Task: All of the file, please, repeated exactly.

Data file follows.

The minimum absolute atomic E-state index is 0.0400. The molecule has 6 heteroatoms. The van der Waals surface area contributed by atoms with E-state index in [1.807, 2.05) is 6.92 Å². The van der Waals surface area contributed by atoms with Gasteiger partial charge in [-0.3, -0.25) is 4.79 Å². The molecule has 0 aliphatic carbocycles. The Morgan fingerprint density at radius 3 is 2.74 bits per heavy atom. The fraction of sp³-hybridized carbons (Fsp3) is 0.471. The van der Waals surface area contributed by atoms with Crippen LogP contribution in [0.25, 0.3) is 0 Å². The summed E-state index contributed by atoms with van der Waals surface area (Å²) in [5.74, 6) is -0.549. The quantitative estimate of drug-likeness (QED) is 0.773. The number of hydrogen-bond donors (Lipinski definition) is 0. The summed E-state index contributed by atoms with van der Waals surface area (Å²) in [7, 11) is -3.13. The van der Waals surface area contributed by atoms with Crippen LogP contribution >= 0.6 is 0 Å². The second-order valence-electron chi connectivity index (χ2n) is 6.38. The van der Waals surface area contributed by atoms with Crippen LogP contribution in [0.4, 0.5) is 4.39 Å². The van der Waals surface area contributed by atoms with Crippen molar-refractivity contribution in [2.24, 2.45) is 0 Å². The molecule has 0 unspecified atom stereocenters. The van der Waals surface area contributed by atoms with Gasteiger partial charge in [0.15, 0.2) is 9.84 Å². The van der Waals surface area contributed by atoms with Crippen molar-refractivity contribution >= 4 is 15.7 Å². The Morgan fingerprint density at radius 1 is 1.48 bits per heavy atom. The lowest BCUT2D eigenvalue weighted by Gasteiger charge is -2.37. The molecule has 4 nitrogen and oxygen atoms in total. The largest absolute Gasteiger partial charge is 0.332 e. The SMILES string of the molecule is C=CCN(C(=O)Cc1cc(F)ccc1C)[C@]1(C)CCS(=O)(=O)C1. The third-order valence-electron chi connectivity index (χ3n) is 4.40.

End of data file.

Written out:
The minimum absolute atomic E-state index is 0.0400. The molecule has 6 heteroatoms. The van der Waals surface area contributed by atoms with E-state index in [1.807, 2.05) is 6.92 Å². The van der Waals surface area contributed by atoms with Gasteiger partial charge in [-0.3, -0.25) is 4.79 Å². The molecule has 0 aliphatic carbocycles. The Morgan fingerprint density at radius 3 is 2.74 bits per heavy atom. The fraction of sp³-hybridized carbons (Fsp3) is 0.471. The van der Waals surface area contributed by atoms with Crippen LogP contribution in [0.25, 0.3) is 0 Å². The summed E-state index contributed by atoms with van der Waals surface area (Å²) in [5.74, 6) is -0.549. The quantitative estimate of drug-likeness (QED) is 0.773. The number of hydrogen-bond donors (Lipinski definition) is 0. The summed E-state index contributed by atoms with van der Waals surface area (Å²) in [7, 11) is -3.13. The van der Waals surface area contributed by atoms with Crippen LogP contribution >= 0.6 is 0 Å². The second-order valence-electron chi connectivity index (χ2n) is 6.38. The van der Waals surface area contributed by atoms with Crippen LogP contribution in [0.4, 0.5) is 4.39 Å². The van der Waals surface area contributed by atoms with Crippen molar-refractivity contribution in [2.24, 2.45) is 0 Å². The molecule has 0 unspecified atom stereocenters. The van der Waals surface area contributed by atoms with Gasteiger partial charge in [0.15, 0.2) is 9.84 Å². The van der Waals surface area contributed by atoms with Crippen molar-refractivity contribution >= 4 is 15.7 Å². The Morgan fingerprint density at radius 1 is 1.48 bits per heavy atom. The lowest BCUT2D eigenvalue weighted by Gasteiger charge is -2.37. The molecule has 4 nitrogen and oxygen atoms in total. The largest absolute Gasteiger partial charge is 0.332 e. The SMILES string of the molecule is C=CCN(C(=O)Cc1cc(F)ccc1C)[C@]1(C)CCS(=O)(=O)C1. The third-order valence-electron chi connectivity index (χ3n) is 4.40.